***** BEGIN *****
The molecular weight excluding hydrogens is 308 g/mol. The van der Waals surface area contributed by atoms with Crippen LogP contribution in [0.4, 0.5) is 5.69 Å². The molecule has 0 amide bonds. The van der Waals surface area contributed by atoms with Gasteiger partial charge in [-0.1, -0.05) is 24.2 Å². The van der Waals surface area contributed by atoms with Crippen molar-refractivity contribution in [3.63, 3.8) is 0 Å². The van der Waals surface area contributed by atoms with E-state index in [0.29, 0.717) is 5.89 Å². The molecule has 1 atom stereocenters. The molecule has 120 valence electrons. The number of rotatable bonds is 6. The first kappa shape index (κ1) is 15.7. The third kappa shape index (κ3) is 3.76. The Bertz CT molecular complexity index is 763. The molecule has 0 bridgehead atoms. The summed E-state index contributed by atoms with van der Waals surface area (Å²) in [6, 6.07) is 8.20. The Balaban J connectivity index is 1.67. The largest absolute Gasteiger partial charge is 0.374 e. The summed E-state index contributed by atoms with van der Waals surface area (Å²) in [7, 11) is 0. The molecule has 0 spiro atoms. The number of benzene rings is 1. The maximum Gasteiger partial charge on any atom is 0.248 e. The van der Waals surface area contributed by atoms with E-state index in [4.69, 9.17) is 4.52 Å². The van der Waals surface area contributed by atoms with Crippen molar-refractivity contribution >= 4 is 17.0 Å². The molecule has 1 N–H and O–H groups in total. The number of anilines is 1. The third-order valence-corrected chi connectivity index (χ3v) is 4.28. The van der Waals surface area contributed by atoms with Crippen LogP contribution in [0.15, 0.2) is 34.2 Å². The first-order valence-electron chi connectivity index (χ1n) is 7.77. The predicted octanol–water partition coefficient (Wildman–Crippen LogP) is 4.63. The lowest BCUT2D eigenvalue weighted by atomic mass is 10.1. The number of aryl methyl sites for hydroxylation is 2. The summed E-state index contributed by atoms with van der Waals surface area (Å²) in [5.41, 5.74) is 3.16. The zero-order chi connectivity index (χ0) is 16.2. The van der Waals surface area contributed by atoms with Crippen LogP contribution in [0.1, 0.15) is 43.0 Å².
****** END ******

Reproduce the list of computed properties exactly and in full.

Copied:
The molecular weight excluding hydrogens is 308 g/mol. The van der Waals surface area contributed by atoms with Crippen LogP contribution in [0.4, 0.5) is 5.69 Å². The molecule has 0 amide bonds. The van der Waals surface area contributed by atoms with Gasteiger partial charge in [-0.1, -0.05) is 24.2 Å². The van der Waals surface area contributed by atoms with Crippen molar-refractivity contribution in [3.63, 3.8) is 0 Å². The van der Waals surface area contributed by atoms with E-state index in [0.29, 0.717) is 5.89 Å². The molecule has 1 atom stereocenters. The molecule has 120 valence electrons. The number of rotatable bonds is 6. The first kappa shape index (κ1) is 15.7. The third kappa shape index (κ3) is 3.76. The Bertz CT molecular complexity index is 763. The molecule has 0 bridgehead atoms. The summed E-state index contributed by atoms with van der Waals surface area (Å²) in [6, 6.07) is 8.20. The Balaban J connectivity index is 1.67. The largest absolute Gasteiger partial charge is 0.374 e. The summed E-state index contributed by atoms with van der Waals surface area (Å²) in [7, 11) is 0. The molecule has 0 spiro atoms. The number of benzene rings is 1. The maximum Gasteiger partial charge on any atom is 0.248 e. The van der Waals surface area contributed by atoms with E-state index in [4.69, 9.17) is 4.52 Å². The van der Waals surface area contributed by atoms with Crippen molar-refractivity contribution >= 4 is 17.0 Å². The molecule has 1 N–H and O–H groups in total. The number of anilines is 1. The third-order valence-corrected chi connectivity index (χ3v) is 4.28. The van der Waals surface area contributed by atoms with Crippen LogP contribution in [0.15, 0.2) is 34.2 Å². The first-order valence-electron chi connectivity index (χ1n) is 7.77. The predicted octanol–water partition coefficient (Wildman–Crippen LogP) is 4.63. The lowest BCUT2D eigenvalue weighted by atomic mass is 10.1. The number of aryl methyl sites for hydroxylation is 2. The summed E-state index contributed by atoms with van der Waals surface area (Å²) in [5.41, 5.74) is 3.16. The zero-order chi connectivity index (χ0) is 16.2. The van der Waals surface area contributed by atoms with Crippen LogP contribution in [0.1, 0.15) is 43.0 Å².